Real Sociedad's brilliant 4-2 victory over Valencia in late April appeared to secure the fourth spot in La Liga, but after a defeat at Getafe and a careless 2-2 home draw with Granada, the race is back on. With two matches remaining, Sociedad and Valencia are level with 62 points.
Real Sociedad's final two matches couldn't be more different -- at home to a strong Real Madrid side with nothing to play for, then away at a weak, relegation-threatened Deportivo side with everything to play for.
After a dreadful start to the campaign, Sociedad went on a brilliant midseason run of just one defeat in 23 matches -- away to Real Madrid -- to put themselves in pole position for the fourth spot. Their main strength is on the counterattack, where Mexican Carlos Vela has been instrumental, demonstrating the form he hinted at as a teenager at Arsenal. Imanol Agirretxe, a tall forward capable of playing on the break or receiving long balls from the defence, has starred in recent weeks.
But their run-in has been affected by the news coach Philippe Montanier will leave the club to join Ligue 1's Rennes next year.
"Real Sociedad wish to park all kinds of issues outside of the competition itself and focus all their energies on achieving the goal [of Champions League qualification]," according to an official statement.
The timing of this revelation couldn't have been worse -- if Sociedad slip out of the top four and allow Valencia back in, it will be a disastrous end to such an enjoyable campaign.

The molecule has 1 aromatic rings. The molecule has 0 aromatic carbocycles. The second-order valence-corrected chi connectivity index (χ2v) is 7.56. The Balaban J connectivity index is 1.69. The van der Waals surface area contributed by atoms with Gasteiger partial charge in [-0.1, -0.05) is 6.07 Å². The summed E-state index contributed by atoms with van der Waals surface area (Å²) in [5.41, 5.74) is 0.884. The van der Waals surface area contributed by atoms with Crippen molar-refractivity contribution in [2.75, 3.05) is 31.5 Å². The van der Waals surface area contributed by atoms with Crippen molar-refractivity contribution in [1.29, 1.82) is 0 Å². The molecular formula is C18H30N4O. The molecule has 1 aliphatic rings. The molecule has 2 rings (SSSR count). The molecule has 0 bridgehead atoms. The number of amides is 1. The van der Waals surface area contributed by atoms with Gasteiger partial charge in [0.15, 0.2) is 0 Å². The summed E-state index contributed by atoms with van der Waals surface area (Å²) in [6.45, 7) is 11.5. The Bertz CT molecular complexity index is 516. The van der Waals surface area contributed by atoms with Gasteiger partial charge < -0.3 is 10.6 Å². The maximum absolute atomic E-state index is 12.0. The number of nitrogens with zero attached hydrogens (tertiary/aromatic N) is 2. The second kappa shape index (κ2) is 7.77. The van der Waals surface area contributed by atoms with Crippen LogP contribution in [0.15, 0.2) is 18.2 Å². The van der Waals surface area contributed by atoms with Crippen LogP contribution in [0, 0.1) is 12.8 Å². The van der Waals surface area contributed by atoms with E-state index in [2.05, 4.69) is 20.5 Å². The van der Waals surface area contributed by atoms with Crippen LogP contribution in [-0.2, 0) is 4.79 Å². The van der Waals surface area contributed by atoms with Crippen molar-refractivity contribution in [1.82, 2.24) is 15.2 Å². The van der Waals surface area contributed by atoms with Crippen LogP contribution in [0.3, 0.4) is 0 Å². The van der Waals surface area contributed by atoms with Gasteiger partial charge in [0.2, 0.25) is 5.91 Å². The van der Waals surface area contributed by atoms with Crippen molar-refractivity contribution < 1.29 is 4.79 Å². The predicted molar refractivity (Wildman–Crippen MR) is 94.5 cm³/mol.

If there's a common theme among these sides, it's that they've developed a distinct style of play. Freiburg use their strikers in an unusual fashion; Fiorentina focus on ball retention; Pacos have been particularly strong at the back; Saint-Etienne have pace and power in wide zones; and Real Sociedad are excellent on the counter. These clubs are not loose collections of individuals, but instead carefully crafted, cohesive sides.
The worry is that this quintet all will lose key components in the summer. Equally concerning is that these five have performed beyond all expectations, but the likes of Freiburg and Fiorentina have lost out to big clubs (Schalke and Milan) experiencing difficult campaigns, while Saint-Etienne and Real Sociedad might be disappointed in the final week of the campaign.
Money talks, and it's disappointing more of these sides won't be seen in the Champions League next year -- we can only hope Pacos de Ferreira progress smoothly.